A Nigerian man spent 21 years living in buses in London after his asylum application was rejected.
According to a BBC report, while seeking asylum, Sunny (not real name) was reportedly full of gratitude “for a second chance at life, hoping for a bright future, safe under the protection of Her Majesty the Queen”.
“Back then he was full of gratitude for his second chance at life,” the report said.
“He took a course in documentary-making, choosing to report on the lives of London’s homeless, never imagining he would soon be in their shoes.
“But his request for asylum was refused.
“That left him with two options: go home to a country under the iron fist of a military ruler, where his death sentence would finally be carried out, or go underground. It wasn’t a difficult choice.”
After his asylum was rejected, Sunny reportedly found himself on the streets where the London buses became a haven for him.
Sunny’s favourite spot on the buses was said to be at the back of the lower deck.
He reportedly travelled light, carrying a small tote bag, to avoid the stigma of homelessness during the day.
Describing the sitting arrangement on the buses, Sunny was quoted as saying the lower deck was the preserve of reasonable people, of families and of the elderly while the back seats were not just for the head rest but for peace of mind.
According to him, two hours of proper sleep across an entire night was “an achievement”.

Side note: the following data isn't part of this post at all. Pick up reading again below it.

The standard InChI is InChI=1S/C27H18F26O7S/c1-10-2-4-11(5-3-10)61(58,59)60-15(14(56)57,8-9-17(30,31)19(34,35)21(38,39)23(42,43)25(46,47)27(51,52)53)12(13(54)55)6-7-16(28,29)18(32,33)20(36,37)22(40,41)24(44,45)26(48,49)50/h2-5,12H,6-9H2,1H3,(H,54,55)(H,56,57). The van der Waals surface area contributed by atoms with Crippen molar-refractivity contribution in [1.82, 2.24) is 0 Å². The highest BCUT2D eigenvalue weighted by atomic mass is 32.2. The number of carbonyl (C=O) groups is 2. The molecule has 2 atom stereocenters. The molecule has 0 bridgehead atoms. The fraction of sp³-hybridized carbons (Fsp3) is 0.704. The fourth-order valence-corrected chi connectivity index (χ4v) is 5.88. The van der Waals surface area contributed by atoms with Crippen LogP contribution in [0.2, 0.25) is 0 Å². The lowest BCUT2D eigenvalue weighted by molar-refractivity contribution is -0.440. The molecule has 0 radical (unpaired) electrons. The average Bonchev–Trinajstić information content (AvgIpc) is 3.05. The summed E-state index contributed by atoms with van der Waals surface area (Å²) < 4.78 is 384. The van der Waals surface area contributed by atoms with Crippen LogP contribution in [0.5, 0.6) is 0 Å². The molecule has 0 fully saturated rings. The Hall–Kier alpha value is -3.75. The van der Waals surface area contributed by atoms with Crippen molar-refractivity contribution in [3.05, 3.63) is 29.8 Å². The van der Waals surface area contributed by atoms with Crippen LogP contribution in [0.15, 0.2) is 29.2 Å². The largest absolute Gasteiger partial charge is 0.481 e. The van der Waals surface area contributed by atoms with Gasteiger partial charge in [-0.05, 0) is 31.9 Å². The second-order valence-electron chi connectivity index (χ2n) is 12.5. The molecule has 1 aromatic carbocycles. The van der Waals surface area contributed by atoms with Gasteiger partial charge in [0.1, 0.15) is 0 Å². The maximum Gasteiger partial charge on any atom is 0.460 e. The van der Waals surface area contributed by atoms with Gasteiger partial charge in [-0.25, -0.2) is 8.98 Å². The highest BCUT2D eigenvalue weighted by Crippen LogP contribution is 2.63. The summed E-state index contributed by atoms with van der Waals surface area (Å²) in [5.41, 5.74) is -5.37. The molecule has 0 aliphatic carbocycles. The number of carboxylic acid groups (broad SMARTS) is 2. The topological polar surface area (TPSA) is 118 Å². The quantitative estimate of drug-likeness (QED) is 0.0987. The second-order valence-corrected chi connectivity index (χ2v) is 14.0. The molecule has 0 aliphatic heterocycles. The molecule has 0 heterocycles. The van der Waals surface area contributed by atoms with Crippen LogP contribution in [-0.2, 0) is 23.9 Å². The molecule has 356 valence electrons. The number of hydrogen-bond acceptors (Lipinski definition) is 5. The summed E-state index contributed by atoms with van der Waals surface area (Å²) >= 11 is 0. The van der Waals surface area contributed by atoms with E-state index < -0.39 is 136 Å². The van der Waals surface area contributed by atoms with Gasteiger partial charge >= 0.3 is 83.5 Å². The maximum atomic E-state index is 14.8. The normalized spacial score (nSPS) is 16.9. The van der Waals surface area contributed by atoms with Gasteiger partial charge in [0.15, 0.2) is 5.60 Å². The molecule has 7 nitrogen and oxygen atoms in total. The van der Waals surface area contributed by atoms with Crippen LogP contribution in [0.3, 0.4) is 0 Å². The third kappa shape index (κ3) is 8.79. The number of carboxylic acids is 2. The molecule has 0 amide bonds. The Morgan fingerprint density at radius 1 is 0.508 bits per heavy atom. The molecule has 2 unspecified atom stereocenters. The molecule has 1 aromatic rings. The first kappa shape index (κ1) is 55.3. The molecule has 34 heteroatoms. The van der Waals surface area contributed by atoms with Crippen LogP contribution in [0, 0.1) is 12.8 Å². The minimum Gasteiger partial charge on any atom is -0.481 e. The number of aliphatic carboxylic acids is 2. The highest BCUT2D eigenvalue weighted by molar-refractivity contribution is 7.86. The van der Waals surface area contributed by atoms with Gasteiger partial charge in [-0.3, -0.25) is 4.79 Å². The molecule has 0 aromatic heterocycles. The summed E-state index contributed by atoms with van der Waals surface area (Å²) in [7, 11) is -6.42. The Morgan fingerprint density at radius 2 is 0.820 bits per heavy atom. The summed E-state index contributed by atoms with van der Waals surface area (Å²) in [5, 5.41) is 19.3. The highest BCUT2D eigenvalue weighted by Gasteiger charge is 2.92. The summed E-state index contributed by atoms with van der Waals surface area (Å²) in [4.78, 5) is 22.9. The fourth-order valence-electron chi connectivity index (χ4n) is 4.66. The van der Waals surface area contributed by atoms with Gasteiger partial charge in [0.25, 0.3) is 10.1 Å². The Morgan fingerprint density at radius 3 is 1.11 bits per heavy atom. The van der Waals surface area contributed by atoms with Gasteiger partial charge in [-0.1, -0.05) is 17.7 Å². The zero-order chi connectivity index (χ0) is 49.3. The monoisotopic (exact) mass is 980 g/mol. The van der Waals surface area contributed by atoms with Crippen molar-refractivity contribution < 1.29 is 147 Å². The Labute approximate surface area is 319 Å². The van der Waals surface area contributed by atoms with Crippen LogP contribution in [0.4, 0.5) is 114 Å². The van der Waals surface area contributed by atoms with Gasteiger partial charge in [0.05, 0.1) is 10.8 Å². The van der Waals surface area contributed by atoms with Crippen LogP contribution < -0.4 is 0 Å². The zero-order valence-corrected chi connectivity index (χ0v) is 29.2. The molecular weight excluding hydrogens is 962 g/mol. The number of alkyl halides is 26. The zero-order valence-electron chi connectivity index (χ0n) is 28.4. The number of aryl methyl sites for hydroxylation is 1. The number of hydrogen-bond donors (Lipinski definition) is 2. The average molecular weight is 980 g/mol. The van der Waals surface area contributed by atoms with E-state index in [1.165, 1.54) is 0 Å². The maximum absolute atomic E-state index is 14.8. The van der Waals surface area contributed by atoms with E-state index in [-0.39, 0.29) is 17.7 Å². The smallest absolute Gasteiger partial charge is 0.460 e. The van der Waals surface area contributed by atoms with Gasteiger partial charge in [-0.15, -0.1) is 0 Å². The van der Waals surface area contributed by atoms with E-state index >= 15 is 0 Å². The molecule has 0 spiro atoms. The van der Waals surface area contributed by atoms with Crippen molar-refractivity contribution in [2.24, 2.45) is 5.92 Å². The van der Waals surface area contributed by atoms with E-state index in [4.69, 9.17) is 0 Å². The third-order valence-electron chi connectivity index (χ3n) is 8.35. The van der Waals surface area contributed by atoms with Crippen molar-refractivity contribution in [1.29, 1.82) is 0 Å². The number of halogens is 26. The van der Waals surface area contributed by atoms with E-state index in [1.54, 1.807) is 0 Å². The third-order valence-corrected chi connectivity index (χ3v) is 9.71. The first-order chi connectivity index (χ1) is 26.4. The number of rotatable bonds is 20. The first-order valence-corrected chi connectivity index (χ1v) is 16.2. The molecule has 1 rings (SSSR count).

“For more than two decades after his asylum application was rejected, Sunny found a safe haven aboard the buses that zigzag across London at night,” the report said.
“It was a church minister, a woman of unwavering generosity, who first bought him a monthly pass to save him multiple nightly fares. She continued to do so, month after month, and other friends would chip in if she wasn’t around.
“By day Sunny would volunteer at churches. When his work was done, he would often head to Westminster Reference Library where he could catch up on the day’s news or pick up where he’d left off in the book he’d been reading.
“He might then ask a restaurant manager if they could spare some food, and says he was rarely turned away.
“But no later than 9pm he would invariably be stepping aboard a bus for the first of three, maybe four, nightly trips across the capital.”
At dawn or when he got hungry, Sunny would head to a McDonald’s.
“He never begged but friendly staff at the Leicester Square branch would give him food and let him shave in the bathrooms. Fellow customers could be kind, too,” the report said.
Victory At Last
Fortune smiled on Sunny when the legal team at Notre Dame de France church made an application for ”leave to remain” on his behalf provided he could prove that he had continuously lived in the UK for 20 years.
This, according to the report, would have been difficult for him since he had spent his time avoiding all records and evading detection but he was lucky to get support from a bus driver and churches where he had served.
It said: “Sunny asked the friendliest bus drivers to write him a letter of support. One obliged, confirming he was ‘a regular rider throughout the night’.
“The churches he had volunteered at over the years provided supporting statements and dug out old photographs recording his presence at charity events.”
In 2017, at the age of 55, Sunny was reportedly granted leave to remain in the UK.